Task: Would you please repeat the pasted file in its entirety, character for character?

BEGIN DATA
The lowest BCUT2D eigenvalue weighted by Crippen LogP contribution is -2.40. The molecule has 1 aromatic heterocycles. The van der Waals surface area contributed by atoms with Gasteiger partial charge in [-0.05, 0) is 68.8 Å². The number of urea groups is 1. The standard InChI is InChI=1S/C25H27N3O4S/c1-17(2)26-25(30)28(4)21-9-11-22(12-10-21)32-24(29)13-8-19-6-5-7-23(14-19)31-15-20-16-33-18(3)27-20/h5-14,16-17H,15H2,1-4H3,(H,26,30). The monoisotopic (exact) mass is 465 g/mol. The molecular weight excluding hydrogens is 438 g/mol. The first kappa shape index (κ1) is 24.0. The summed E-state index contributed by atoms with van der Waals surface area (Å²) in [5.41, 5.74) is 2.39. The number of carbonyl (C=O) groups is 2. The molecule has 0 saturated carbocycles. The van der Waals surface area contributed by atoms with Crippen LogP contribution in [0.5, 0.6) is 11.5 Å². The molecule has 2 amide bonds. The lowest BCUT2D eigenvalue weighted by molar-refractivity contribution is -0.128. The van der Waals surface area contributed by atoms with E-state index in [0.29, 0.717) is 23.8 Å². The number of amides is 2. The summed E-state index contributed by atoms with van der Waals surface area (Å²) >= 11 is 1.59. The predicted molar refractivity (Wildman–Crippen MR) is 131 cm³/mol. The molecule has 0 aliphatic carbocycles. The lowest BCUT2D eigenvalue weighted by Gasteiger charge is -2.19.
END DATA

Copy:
The lowest BCUT2D eigenvalue weighted by Crippen LogP contribution is -2.40. The molecule has 1 aromatic heterocycles. The van der Waals surface area contributed by atoms with Gasteiger partial charge in [-0.05, 0) is 68.8 Å². The number of urea groups is 1. The standard InChI is InChI=1S/C25H27N3O4S/c1-17(2)26-25(30)28(4)21-9-11-22(12-10-21)32-24(29)13-8-19-6-5-7-23(14-19)31-15-20-16-33-18(3)27-20/h5-14,16-17H,15H2,1-4H3,(H,26,30). The monoisotopic (exact) mass is 465 g/mol. The molecular weight excluding hydrogens is 438 g/mol. The first kappa shape index (κ1) is 24.0. The summed E-state index contributed by atoms with van der Waals surface area (Å²) in [5.41, 5.74) is 2.39. The number of carbonyl (C=O) groups is 2. The molecule has 0 saturated carbocycles. The van der Waals surface area contributed by atoms with Crippen LogP contribution in [0.5, 0.6) is 11.5 Å². The molecule has 2 amide bonds. The lowest BCUT2D eigenvalue weighted by molar-refractivity contribution is -0.128. The van der Waals surface area contributed by atoms with E-state index in [0.29, 0.717) is 23.8 Å². The number of amides is 2. The summed E-state index contributed by atoms with van der Waals surface area (Å²) >= 11 is 1.59. The predicted molar refractivity (Wildman–Crippen MR) is 131 cm³/mol. The molecule has 0 aliphatic carbocycles. The lowest BCUT2D eigenvalue weighted by Gasteiger charge is -2.19.